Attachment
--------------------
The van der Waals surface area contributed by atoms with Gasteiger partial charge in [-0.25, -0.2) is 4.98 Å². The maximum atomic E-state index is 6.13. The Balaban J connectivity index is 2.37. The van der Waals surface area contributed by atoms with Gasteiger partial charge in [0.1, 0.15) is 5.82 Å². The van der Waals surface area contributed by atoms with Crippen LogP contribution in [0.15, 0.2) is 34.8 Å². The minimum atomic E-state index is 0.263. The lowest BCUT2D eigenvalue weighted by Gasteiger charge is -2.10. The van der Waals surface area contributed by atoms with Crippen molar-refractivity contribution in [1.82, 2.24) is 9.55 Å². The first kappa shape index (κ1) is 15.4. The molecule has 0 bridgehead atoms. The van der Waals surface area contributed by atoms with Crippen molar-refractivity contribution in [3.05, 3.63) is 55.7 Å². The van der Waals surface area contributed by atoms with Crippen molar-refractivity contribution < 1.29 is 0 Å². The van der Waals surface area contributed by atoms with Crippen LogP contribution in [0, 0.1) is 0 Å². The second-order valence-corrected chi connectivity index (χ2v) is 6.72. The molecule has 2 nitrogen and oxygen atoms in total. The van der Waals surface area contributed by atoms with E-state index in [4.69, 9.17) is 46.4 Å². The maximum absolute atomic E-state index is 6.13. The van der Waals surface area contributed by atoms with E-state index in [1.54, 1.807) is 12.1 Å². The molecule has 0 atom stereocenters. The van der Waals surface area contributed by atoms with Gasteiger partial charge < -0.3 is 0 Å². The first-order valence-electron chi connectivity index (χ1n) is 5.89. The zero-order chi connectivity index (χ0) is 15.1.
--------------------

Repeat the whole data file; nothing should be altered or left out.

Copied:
The van der Waals surface area contributed by atoms with Gasteiger partial charge in [-0.25, -0.2) is 4.98 Å². The maximum atomic E-state index is 6.13. The Balaban J connectivity index is 2.37. The van der Waals surface area contributed by atoms with Gasteiger partial charge in [0.1, 0.15) is 5.82 Å². The van der Waals surface area contributed by atoms with Crippen LogP contribution in [0.15, 0.2) is 34.8 Å². The minimum atomic E-state index is 0.263. The lowest BCUT2D eigenvalue weighted by Gasteiger charge is -2.10. The van der Waals surface area contributed by atoms with Crippen molar-refractivity contribution in [1.82, 2.24) is 9.55 Å². The first kappa shape index (κ1) is 15.4. The molecule has 0 bridgehead atoms. The van der Waals surface area contributed by atoms with Crippen molar-refractivity contribution in [3.05, 3.63) is 55.7 Å². The van der Waals surface area contributed by atoms with Crippen molar-refractivity contribution < 1.29 is 0 Å². The van der Waals surface area contributed by atoms with Crippen LogP contribution in [0, 0.1) is 0 Å². The second-order valence-corrected chi connectivity index (χ2v) is 6.72. The molecule has 2 nitrogen and oxygen atoms in total. The van der Waals surface area contributed by atoms with E-state index in [4.69, 9.17) is 46.4 Å². The maximum absolute atomic E-state index is 6.13. The van der Waals surface area contributed by atoms with E-state index in [1.54, 1.807) is 12.1 Å². The molecule has 0 atom stereocenters. The van der Waals surface area contributed by atoms with Gasteiger partial charge < -0.3 is 0 Å². The first-order valence-electron chi connectivity index (χ1n) is 5.89. The zero-order chi connectivity index (χ0) is 15.1.